The legally binding treaty known as Treaty 8 lays out the conditions under which colonial colonization would be permitted in areas that Indigenous peoples had inhabited and relied upon for ages. Treaties offer a structure for coexisting and sharing the territory that Indigenous peoples have historically occupied. These agreements serve as the cornerstones for ongoing collaboration and engagement as we approach reconciliation together[1].


In 2015, Blueberry River First Nation filed a civil claim, against the government of British Columbia, claiming the alarming rate of industrial mining, and pipelining, as a land disturbance to their Traditional territory. Blueberry River First Nation is located in northeastern BC, in a mountain foothill region, full of vast amounts of deciduous and coniferous forests, situated in the Northern Rocky Mountains. This case study is a closer look into Indigenous reconciliation between BC First Nations, and the BC provincial government. Band members of Blueberry River First Nations, have voiced concerns about industrial development, on traditional and ancestral lands located in the Peace region, which abundantly provides waters, wildlife, and land-based nutritional value to the community.

Tenure arrangements

Common Law, The Crown, BC Provincial Government, Treaty 8,  The property rights, including all of the traditional territories of BRFN. Right Holders, Indigenous Rights Ruling, 46% of BC’s reserved pipelines through tenures are active today. Active petroleum and natural gas tenures cover 69% of Blueberry River’s traditional territory. 36% of oil and gas wells are active in Blueberry River’s traditional territory.

Institutional/Administrative arrangements

Filing against economic activities in the Traditional Peace Region. The province of BC did not file an appeal against the claim filed by the local first nation. The government maintains a suspension on new oil and gas projects in the northeast part of the province.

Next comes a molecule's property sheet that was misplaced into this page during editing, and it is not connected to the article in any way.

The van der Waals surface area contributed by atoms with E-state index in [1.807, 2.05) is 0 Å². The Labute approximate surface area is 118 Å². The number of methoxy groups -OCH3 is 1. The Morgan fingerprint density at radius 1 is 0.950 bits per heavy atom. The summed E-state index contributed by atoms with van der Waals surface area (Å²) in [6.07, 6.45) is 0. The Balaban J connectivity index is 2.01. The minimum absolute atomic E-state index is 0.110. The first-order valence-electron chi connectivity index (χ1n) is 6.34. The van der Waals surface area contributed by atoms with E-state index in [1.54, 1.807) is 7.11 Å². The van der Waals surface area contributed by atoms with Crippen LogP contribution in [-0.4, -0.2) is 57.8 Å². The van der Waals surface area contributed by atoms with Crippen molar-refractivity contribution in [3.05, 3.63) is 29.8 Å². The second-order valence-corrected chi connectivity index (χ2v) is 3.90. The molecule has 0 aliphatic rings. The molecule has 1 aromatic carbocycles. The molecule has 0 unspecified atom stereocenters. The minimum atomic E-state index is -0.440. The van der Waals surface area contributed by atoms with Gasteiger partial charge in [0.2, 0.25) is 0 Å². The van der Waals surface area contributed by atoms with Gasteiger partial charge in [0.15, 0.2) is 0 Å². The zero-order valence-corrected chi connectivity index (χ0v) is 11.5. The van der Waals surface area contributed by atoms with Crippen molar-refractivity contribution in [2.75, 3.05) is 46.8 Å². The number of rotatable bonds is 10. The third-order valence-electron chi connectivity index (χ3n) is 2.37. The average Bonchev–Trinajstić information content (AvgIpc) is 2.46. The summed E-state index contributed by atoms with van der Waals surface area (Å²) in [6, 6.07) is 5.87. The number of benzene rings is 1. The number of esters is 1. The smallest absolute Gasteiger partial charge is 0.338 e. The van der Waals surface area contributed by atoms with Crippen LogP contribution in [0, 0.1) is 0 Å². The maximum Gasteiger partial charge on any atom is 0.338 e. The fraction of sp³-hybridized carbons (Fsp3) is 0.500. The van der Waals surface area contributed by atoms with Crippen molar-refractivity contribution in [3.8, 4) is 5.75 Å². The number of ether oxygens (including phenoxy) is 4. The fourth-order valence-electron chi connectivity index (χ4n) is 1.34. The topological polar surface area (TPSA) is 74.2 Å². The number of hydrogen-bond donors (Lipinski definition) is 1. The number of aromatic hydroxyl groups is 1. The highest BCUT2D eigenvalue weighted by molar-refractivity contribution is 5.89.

Affected Stakeholders

Right Holders,' Blueberry River, Treaty 8 band members unable to carry on traditional activities (Treaty 8 contains promises from the Crown that the indigenous signatories “shall have right to pursue their usual vocations of hunting, trapping, and fishing”), which were promised by the Crown under Treaty 8. Traditional lands have been occupied by drilling sites, land mines, and gas and oil extraction sites. The indigenous peoples stakeholders hold customary rights to their traditional territory.

Interested Stakeholders

Share of export earnings. est. current value of goods and services. 2018. British Columbia

BC Government, Industrial companies, Forestry gas, and oil companies, BC Hydro, Permit Holders, Permit Project managers, Province of BC, Ministry of Forests Natural Resource Operations, Rural Development, Ministry of Energy, Mines, and Low Carbon Innovation, Gas Lobbyists.

Because the forestry and mining industries account for more than 40% of British Columbia's economy, interested stakeholders such as the BC government and major industrial companies wield a disproportionate amount of power over regional development.


In the case of breaching treaty 8 rights of the Blueberry River first nation, the BC government had been abusing the right of treaty 8 to conduct a series of resource exploration development. It is necessary to investigate the causes of such a case, and how the BC government values the first nation territory, and what first nations mean to the government.  It is also important to research on how many potential cases like the Blueberry River first nation are still occurring, and show the importance of first nations in the country, and demand the BC government to respect the rights of first nation people.